Last week was a quiet week, given the time of year. The only interview I didn’t have to reschedule was on Sunday. I met with Laurie Featherstone, who uses her bike as a delivery service. Her very first customer was Forbes Wild Foods. Laurie very kindly met me between deliveries. Her business is called Featherstone Two Wheels Green Delivery and I found her manning a new booth at the Wychwood Barns Farmer’s Market, available for market deliveries.
Her bike hauls a side-hitch trailer that can handle 400 lbs (most trailers max out at 200 lbs). And what weighs that much, you might ask? Well, she delivers catered foods to day-care centres, sports camps and Food Share recipients, among other things. I admire her resourcefulness in finding a job she enjoys that gives so much to her city.
For more information on Laurie’s Featherstone Two Wheels Green Delivery service, visit www.twowheelsgreendelivery.com.
On Monday night, I was in Kensington Market recording the story of a bike accident. When a potential collision with a van forced her to deal with a series of horrific potholes, this woman “ate the pavement”. The result was that she lost four front teeth. Is she deterred from riding? Nope. She’s getting back in the saddle. It’s a very inspiring story and I am proud to call her my friend.
On Tuesday, it was time to interview the owner of a bike store. While I can’t be expected to talk to every bike store owner in town, I felt that story should be told. There are legion wonderful stores in Toronto, but in the end I spoke with Rob Bateman, of Bateman’s Bicycle Company. I found the store completely by accident nearly four years ago, when Rob had been opened less than a week. My bike needed emergency service and Rob happily obliged. Two weeks ago, the bike needed more emergency service, which was provided once again, just as happily and just as quickly as the first time. This sort of mentality is unusual in the bigger stores during the busy season, which surprises me. I mean, isn’t the whole point of a bike store to get people out on bikes?
For more information on just one of the many rockin’ bike stores in downtown Toronto, visit www.batemansbikeco.com. Bateman’s isn’t for everyone, but it is the one for me. We should all love our bike shops like I love mine.
On Thursday night, a friend invited me to dinner in Unionville. Before we sat down I spent an hour watching the bike traffic on Main Street. After dinner a street festival drew hundreds of people, many on bikes. And did I card those bikes and their owners? You betcha! Watch for some Unionville bike stories soon. It’s important that we understand what cyclists do in these outlying districts and why.
Friday found me at Joy Ride 150. Joy Ride is a 90,000 square foot facility where anyone with a bike can learn to ride. I spoke with Shannon Bentley—and a small herd of BMXers—about what riding a bike means to them. Want to learn to ride a mountain bike? Go on a road bike event? Practice BMX tricks and jumps? Never been on a bike at all? Go to Joy Ride and take a Learn to Ride. And once on a bike, they encourage you to try other cycling dynamics. I found the best Franken-bikes stored in the back room, waiting for an outing: road bikes with BMX elements. Go to Joy Ride, and find your joy.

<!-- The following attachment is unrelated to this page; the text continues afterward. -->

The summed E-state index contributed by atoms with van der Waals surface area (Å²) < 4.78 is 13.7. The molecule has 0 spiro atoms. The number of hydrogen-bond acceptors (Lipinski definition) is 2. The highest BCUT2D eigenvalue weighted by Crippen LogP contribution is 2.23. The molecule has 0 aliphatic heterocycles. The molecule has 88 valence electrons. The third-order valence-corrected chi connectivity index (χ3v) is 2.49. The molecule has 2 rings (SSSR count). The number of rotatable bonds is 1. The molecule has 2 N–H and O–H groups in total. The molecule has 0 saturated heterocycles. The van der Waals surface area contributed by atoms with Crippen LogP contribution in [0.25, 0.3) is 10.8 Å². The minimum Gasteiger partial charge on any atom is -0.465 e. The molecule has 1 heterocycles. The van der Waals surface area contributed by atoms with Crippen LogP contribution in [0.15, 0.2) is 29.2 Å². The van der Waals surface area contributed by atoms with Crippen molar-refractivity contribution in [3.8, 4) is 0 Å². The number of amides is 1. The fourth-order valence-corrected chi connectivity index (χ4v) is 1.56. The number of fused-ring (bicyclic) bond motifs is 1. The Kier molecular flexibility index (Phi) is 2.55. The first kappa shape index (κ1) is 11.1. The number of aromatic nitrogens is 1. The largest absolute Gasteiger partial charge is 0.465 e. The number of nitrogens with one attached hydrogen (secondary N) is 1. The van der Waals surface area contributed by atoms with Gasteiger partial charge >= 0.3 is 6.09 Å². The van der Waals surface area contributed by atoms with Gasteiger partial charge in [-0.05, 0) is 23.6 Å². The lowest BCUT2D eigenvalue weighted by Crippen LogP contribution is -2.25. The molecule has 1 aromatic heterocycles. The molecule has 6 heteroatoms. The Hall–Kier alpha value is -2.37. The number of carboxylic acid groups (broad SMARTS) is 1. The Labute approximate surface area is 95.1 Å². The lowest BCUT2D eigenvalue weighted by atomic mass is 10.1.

On Saturday morning, I was surrounded by a family whose love of cycling is grounded in environmental sensibilities. The father works for the Conservation Council of Ontario, the mother for the Environmental Commissioner of Ontario. The son is named for a beloved island on which the parents were cycling while she was pregnant. The daughter’s first bike was named “Love”. The family motto is ‘the art of living lightly’. They have recently had to retire a Buddy Bike because they wore it out.
Everyone cycles everywhere. Their stories are astonishing, tender, challenging, kind, and absolutely do-able.
Having been encouraged by two interviewees, I attended the event Trailblazing Festival 2011 at Kelso Conservation Area on Saturday afternoon. This event showcased all forms of mountain biking, offering skills sessions and clinics and rides across and down the escarpment. Organized by Mountain Bike Ontario (MTB ON), it was a true meeting of the minds, with such names in attendance as the Wild Bettys, IMBA, GORBA, Joy Ride 150, and Sacred Rides. I was so impressed with this first-ever effort in Ontario.
For more information, visit http://rusticscribe.posterous.com/trailblazing-at-kelso-conservation-area
And finally, my Sunday night was spent in the charming company of a young couple who use a three wheeler for transportation and exercise. Multiple sclerosis has temporarily reduced the wife’s mobility to walking slowly with a cane. Together, they attend her yoga classes, swim classes, and more recently, Tai Chi. These things certainly helped, but there were no dramatic improvements, until two weeks ago. Since they bought the bike, both she and her husband have noticed a marked improvement in her stair-climbing ability, her speed and her confidence. Her goal is to go back to cycling on a two wheeled bike. “No yet,” this lovely Mexican woman tells me. “But I will do.”
Kinda makes you want to get out there on a bike, doesn’t it? Do it!